Peru: Workers resist government’s ‘state of emergency’

Peruvian workers have challenged the ‘state of emergency’ imposed by President Toledo.

In an emergency meeting, called the ‘National Alliance’, Toledo appealed to representatives of the elite – the employers, parliamentary leaders, the church, military commanders and the judiciary – to look for a solution to the conflict between his government and workers. The Toledo government has presided over a worsening economic and social situation and wants to introduce deeper cuts. Already half of the population of 27 million people live on less than US $2 a day.

The working class and rural poor have signalled they have had enough with a series of widespread strikes. Toledo’s appeal for an end to the conflict was applauded by the leaders of the employers who were the first to support the imposition of a state of siege emergency.

On the other hand, Alan García, President of the main opposition party, APRA, and a former president of Peru, did not support Toledo’s appeal and limited himself to calling for the ending of the ‘seige’. García, perhaps because he thinks Toledo is finished, did not participate in this meeting of ‘national unity’. But if the life jacket is passed to García, it will not solve anything given that this shark of Peruvian capitalism presided over the worst economic crisis in the memory of the Peruvian working class up the current one. The former right-wing Presidential candidate, Lourdes Flores, also did not participate in the meeting.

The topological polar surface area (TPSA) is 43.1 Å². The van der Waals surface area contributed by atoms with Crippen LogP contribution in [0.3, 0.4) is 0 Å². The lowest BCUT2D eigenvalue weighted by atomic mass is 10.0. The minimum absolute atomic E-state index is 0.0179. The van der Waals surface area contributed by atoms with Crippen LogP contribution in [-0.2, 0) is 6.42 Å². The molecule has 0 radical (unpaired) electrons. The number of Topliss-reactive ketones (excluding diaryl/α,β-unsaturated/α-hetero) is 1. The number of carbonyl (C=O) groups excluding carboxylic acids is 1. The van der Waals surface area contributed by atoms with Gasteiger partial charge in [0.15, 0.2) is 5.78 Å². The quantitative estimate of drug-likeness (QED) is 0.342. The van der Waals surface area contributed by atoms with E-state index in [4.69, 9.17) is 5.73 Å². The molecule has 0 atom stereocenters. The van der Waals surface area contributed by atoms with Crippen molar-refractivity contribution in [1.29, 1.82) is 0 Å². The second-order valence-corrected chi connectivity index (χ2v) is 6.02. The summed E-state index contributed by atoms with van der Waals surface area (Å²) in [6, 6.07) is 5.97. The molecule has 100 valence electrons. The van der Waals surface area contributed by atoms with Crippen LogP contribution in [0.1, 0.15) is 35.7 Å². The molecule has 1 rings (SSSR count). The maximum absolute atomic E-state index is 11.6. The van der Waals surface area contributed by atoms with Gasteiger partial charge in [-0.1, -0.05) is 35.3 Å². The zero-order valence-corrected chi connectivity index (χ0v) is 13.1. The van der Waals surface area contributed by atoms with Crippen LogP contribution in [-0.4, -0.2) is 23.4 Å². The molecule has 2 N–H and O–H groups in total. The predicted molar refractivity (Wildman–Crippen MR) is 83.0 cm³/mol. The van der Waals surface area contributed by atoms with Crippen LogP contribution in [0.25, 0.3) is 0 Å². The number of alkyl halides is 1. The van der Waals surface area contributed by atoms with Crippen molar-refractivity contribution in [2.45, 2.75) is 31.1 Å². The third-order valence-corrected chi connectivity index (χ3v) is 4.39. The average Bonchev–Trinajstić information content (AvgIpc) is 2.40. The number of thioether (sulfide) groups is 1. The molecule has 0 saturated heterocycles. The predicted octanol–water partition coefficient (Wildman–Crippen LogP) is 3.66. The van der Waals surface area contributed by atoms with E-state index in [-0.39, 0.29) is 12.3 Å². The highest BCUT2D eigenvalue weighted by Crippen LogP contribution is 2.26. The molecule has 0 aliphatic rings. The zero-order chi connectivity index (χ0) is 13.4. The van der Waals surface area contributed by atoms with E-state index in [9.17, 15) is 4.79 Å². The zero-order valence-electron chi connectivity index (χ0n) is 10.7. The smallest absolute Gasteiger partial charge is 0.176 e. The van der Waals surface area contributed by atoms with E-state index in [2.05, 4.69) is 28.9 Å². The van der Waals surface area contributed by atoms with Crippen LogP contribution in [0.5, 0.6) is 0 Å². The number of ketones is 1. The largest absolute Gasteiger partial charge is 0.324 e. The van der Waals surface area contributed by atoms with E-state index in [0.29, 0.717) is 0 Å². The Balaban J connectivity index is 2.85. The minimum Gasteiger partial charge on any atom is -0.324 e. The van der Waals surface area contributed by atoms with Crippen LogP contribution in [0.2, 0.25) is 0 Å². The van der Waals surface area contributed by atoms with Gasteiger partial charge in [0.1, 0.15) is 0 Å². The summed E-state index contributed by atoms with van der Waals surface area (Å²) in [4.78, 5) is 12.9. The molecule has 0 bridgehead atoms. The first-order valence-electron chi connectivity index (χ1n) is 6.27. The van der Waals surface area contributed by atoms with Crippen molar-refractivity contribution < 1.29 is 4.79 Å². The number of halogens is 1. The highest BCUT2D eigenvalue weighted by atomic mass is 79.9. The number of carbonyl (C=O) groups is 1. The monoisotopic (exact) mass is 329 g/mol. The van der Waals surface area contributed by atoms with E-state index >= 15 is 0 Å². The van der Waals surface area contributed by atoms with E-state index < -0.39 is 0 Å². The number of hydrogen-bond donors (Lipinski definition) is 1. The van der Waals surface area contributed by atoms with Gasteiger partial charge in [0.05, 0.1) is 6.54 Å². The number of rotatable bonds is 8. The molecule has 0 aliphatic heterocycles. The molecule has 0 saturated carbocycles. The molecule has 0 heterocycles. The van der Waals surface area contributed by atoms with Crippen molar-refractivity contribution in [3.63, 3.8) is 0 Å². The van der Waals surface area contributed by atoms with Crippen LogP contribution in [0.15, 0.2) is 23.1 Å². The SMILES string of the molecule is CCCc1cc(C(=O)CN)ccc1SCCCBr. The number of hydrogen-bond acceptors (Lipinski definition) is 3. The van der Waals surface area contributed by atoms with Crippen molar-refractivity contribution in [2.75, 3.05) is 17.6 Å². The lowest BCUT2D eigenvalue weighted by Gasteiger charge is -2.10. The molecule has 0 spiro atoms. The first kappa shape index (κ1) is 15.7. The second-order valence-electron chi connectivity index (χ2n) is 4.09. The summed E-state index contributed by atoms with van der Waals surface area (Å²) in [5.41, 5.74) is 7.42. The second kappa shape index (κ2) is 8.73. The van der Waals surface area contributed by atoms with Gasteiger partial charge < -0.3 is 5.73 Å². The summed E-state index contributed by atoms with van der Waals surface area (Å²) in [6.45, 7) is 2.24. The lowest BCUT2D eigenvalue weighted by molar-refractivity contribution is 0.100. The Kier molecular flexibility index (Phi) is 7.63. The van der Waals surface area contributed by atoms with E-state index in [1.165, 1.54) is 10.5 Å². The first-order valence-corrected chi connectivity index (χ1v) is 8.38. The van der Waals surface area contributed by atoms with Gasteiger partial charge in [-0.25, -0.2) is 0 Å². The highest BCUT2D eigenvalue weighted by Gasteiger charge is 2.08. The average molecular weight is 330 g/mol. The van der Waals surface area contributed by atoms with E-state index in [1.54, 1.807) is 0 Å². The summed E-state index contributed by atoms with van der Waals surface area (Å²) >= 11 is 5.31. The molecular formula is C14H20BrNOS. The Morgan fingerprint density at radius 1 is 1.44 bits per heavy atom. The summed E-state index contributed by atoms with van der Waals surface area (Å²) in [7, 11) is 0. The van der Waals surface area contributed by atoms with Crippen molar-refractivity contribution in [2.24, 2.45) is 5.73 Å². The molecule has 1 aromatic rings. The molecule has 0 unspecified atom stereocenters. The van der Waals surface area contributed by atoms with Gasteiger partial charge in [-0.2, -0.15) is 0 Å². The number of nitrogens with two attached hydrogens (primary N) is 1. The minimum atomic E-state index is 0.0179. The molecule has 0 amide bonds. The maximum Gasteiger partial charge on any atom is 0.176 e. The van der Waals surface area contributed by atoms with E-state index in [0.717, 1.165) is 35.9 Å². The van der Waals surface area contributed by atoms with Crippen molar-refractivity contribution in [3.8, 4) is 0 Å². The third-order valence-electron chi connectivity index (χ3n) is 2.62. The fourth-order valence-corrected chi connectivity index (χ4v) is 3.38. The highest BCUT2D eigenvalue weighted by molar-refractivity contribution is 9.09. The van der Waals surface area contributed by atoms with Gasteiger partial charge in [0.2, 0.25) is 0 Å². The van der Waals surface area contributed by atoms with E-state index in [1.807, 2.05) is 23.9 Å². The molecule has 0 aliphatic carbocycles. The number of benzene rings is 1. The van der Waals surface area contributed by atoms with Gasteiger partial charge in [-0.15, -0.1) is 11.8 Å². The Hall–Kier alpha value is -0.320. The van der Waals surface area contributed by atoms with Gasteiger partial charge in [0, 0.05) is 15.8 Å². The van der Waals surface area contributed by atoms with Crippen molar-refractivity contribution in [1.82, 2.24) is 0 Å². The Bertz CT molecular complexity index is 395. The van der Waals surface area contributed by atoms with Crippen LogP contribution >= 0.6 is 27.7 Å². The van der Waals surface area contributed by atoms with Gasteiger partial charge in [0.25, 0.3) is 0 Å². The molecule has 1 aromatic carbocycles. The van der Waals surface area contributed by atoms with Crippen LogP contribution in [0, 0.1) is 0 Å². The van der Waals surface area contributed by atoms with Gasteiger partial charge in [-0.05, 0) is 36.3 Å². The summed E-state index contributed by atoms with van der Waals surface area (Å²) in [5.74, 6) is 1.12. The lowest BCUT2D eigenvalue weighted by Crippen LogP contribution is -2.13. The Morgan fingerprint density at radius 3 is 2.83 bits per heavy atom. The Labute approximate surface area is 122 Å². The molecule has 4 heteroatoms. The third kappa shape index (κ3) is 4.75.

The government has been compelled to send a representative of the Catholic Church to negotiate with the teachers. In these negotiations an agreement was reached which will only be implemented if the teachers agree to end their strike. This will increase wages by 100 ‘soles’ – teachers are currently receiving the lowest level of real wages ever. It is ‘scraps’ when compared to the salaries paid to MP’s and President Toledo, who receives US$12,000 in wages a month (according to the World Bank, the average annual wage in Peru was $1,980 in 2001). It is a real slap in the face for teachers given the conditions they are forced to live along with the rest of the working class. Amongst the other agreements reached will be the right of teachers to withdraw from private pensions and to re-join the state pension scheme – this proposal has already been rejected by the private pension companies. These agreements will be put to a mass meeting of teachers on 7 June.